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The Role Of Poor Parenting In Mary Shelley's Frankenstein

2170 words - 9 pages

Mary Shelley, the author of Frankenstein, was raised by a single parent, her father William Godwin. She acknowledges the mentally stimulating role a father plays in the development of a daughter, presumably speaking from personal experience. She declares, "There is a peculiarity in the education of a daughter, brought up by a father only, which tends to develop early a thousand of those portions of mind, which are folded up” (Veeder). Shelley offers in Frankenstein a portrait of how children’s minds are shape, and ultimately their fates sealed, due to influences from their fathers. Alphonse, Victor’s father, made mistakes in his parenting that negatively shaped the development of Victor’s mind and how he treated other living things. These developmental flaws caused Victor to abandon his creation, consequently leading the monster to destroy Victor’s family and friends. In this paper, it will be argued that Alphonse laid the seeds of destruction in Victor, creating a snowball effect that would ultimately lead to the downfall of the monster and Victor himself.
Alphonse Frankenstein plays a significant part in the development of Victor, his oldest son. Alphonse is a leader in the town of Geneva and is very old fashioned in his thinking. During the 19th century, fathers took on a patriarchal roll and made most, if not all, of the household decisions. Alphonse made decisions that greatly impacted Victor’s development. When Victor was a young child, his father took in Elizabeth, his sister’s daughter, and presented her to Victor almost as if she were a present. Victor mentions, “I loved to tend on her, as I should on a favorite animal” (Shelley 20). Victor admits, "I looked upon Elizabeth as mine" (Shelley 35). He sees Elizabeth as a possession, which was not an abnormal thing at the time, and proposes that she must be “owned” because she is weak or vulnerable. This is suggested again, when Victor confides, "till death she was to be mine only” (Shelley 36). This exemplifies how Alphonse showed Victor, at an early age, how women were to be treated in society. Victor was displaced twice during his adolescence when his father allowed two nonmembers of the family into the house—first Elizabeth, then Justine. Although Victor was not outwardly agitated, these two displacements instilled within him a feeling of loneliness. In short, Alphonse’s dominating role as father led Victor to feel isolated. Alphonse did not think deeply about the impact that adding more members to the family would have on his son. This dominating role can be seen again when Victor is sent off to Ingolstadt, right after his mother, Caroline, died. Victor idolized his mother and was very attached to her. Instead of letting Victor grieve with the family, Alphonse sends him away, leaving Victor to feel more secluded than ever. Victor is isolated from his family and best friend Clerval, which fuels his obsession with creating the monster.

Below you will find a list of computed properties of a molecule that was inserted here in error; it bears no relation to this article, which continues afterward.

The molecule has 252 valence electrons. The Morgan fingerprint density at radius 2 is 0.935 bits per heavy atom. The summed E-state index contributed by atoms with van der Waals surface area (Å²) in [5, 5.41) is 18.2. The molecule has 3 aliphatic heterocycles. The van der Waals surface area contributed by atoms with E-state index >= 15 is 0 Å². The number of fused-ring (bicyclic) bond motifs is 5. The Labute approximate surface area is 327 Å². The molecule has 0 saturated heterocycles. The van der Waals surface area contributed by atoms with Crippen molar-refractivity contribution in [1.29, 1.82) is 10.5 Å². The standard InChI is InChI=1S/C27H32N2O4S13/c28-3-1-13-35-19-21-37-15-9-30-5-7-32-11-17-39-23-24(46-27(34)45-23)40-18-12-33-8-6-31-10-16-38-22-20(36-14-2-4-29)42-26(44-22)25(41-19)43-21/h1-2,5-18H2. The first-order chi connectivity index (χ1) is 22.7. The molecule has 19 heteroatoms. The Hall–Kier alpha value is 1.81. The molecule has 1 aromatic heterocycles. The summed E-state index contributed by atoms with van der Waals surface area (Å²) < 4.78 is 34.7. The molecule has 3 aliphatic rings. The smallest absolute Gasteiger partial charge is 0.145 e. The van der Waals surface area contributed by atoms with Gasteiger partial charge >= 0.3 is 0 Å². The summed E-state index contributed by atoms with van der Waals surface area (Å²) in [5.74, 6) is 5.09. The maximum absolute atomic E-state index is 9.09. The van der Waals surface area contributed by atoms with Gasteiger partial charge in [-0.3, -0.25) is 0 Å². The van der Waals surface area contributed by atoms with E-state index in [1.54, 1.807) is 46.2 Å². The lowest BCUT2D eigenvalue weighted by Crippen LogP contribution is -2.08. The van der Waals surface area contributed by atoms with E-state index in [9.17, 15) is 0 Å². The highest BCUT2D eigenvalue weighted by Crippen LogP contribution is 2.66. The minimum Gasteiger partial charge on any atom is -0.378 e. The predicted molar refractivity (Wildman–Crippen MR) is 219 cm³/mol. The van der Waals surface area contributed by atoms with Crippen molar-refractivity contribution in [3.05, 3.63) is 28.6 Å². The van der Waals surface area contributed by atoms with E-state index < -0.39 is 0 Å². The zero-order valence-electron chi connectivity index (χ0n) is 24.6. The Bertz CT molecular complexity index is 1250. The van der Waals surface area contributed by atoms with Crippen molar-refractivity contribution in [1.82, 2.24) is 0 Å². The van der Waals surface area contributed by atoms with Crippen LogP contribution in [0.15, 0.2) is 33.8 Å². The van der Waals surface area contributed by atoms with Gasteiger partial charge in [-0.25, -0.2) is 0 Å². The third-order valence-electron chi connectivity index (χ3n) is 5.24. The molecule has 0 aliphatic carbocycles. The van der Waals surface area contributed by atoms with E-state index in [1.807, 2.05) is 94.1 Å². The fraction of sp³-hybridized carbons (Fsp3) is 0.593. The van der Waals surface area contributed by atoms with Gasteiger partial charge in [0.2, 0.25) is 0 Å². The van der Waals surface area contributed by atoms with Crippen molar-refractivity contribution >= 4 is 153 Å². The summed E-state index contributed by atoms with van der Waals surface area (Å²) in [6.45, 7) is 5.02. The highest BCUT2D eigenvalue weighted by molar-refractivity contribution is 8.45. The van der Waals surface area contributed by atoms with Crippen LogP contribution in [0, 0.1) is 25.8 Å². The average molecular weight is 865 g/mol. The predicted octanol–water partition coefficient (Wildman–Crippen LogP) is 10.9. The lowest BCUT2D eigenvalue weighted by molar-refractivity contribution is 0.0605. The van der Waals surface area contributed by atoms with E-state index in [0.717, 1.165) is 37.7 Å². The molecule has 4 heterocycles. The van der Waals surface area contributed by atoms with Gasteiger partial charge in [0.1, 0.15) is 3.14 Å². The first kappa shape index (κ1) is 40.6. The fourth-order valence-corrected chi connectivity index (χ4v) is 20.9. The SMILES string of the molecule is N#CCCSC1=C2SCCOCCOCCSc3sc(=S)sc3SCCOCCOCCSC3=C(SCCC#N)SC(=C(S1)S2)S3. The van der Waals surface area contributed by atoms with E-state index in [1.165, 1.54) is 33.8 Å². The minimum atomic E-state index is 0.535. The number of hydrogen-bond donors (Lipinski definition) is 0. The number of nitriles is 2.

On one level Alphonse is a loving father....

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